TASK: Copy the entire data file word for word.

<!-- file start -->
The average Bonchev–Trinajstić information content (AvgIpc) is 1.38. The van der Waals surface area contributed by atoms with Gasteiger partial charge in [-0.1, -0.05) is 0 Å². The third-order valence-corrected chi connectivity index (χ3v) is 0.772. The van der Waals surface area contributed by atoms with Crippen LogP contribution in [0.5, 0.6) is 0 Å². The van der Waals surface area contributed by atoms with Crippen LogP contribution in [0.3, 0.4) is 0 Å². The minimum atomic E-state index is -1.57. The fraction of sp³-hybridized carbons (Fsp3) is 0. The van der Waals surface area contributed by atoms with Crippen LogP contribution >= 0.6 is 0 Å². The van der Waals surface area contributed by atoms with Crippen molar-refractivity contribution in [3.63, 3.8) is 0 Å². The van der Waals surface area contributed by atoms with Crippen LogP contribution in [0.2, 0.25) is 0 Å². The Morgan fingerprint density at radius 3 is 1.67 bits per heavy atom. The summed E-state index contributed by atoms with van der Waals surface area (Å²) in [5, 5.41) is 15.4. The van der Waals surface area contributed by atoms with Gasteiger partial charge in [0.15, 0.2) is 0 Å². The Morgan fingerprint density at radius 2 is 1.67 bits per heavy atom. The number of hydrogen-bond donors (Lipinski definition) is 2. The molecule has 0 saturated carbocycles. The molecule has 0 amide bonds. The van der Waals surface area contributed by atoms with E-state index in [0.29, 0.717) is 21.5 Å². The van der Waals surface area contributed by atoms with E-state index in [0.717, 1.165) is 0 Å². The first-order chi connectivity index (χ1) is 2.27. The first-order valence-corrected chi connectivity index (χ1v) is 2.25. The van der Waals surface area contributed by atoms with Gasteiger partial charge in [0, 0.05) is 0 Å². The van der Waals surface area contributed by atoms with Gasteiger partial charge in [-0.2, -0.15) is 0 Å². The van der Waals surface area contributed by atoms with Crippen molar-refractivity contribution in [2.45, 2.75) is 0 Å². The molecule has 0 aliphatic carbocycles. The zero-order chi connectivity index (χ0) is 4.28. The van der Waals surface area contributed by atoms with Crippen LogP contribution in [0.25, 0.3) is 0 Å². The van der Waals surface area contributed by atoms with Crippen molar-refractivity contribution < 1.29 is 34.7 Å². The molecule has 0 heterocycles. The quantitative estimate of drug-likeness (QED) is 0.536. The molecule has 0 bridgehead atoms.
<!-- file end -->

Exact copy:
The average Bonchev–Trinajstić information content (AvgIpc) is 1.38. The van der Waals surface area contributed by atoms with Gasteiger partial charge in [-0.1, -0.05) is 0 Å². The third-order valence-corrected chi connectivity index (χ3v) is 0.772. The van der Waals surface area contributed by atoms with Crippen LogP contribution in [0.5, 0.6) is 0 Å². The van der Waals surface area contributed by atoms with Crippen LogP contribution in [0.3, 0.4) is 0 Å². The minimum atomic E-state index is -1.57. The fraction of sp³-hybridized carbons (Fsp3) is 0. The van der Waals surface area contributed by atoms with Crippen LogP contribution >= 0.6 is 0 Å². The van der Waals surface area contributed by atoms with Crippen molar-refractivity contribution in [3.63, 3.8) is 0 Å². The van der Waals surface area contributed by atoms with Crippen LogP contribution in [0.2, 0.25) is 0 Å². The Morgan fingerprint density at radius 3 is 1.67 bits per heavy atom. The summed E-state index contributed by atoms with van der Waals surface area (Å²) in [5, 5.41) is 15.4. The van der Waals surface area contributed by atoms with Gasteiger partial charge in [0.15, 0.2) is 0 Å². The Morgan fingerprint density at radius 2 is 1.67 bits per heavy atom. The number of hydrogen-bond donors (Lipinski definition) is 2. The molecule has 0 saturated carbocycles. The molecule has 0 amide bonds. The van der Waals surface area contributed by atoms with E-state index in [0.29, 0.717) is 21.5 Å². The van der Waals surface area contributed by atoms with E-state index in [0.717, 1.165) is 0 Å². The first-order chi connectivity index (χ1) is 2.27. The first-order valence-corrected chi connectivity index (χ1v) is 2.25. The van der Waals surface area contributed by atoms with Gasteiger partial charge in [0, 0.05) is 0 Å². The van der Waals surface area contributed by atoms with Gasteiger partial charge in [-0.2, -0.15) is 0 Å². The van der Waals surface area contributed by atoms with Crippen molar-refractivity contribution in [2.45, 2.75) is 0 Å². The molecule has 0 aliphatic carbocycles. The zero-order chi connectivity index (χ0) is 4.28. The van der Waals surface area contributed by atoms with Crippen LogP contribution in [0.25, 0.3) is 0 Å². The van der Waals surface area contributed by atoms with Crippen molar-refractivity contribution < 1.29 is 34.7 Å². The molecule has 0 heterocycles. The quantitative estimate of drug-likeness (QED) is 0.536. The molecule has 0 bridgehead atoms.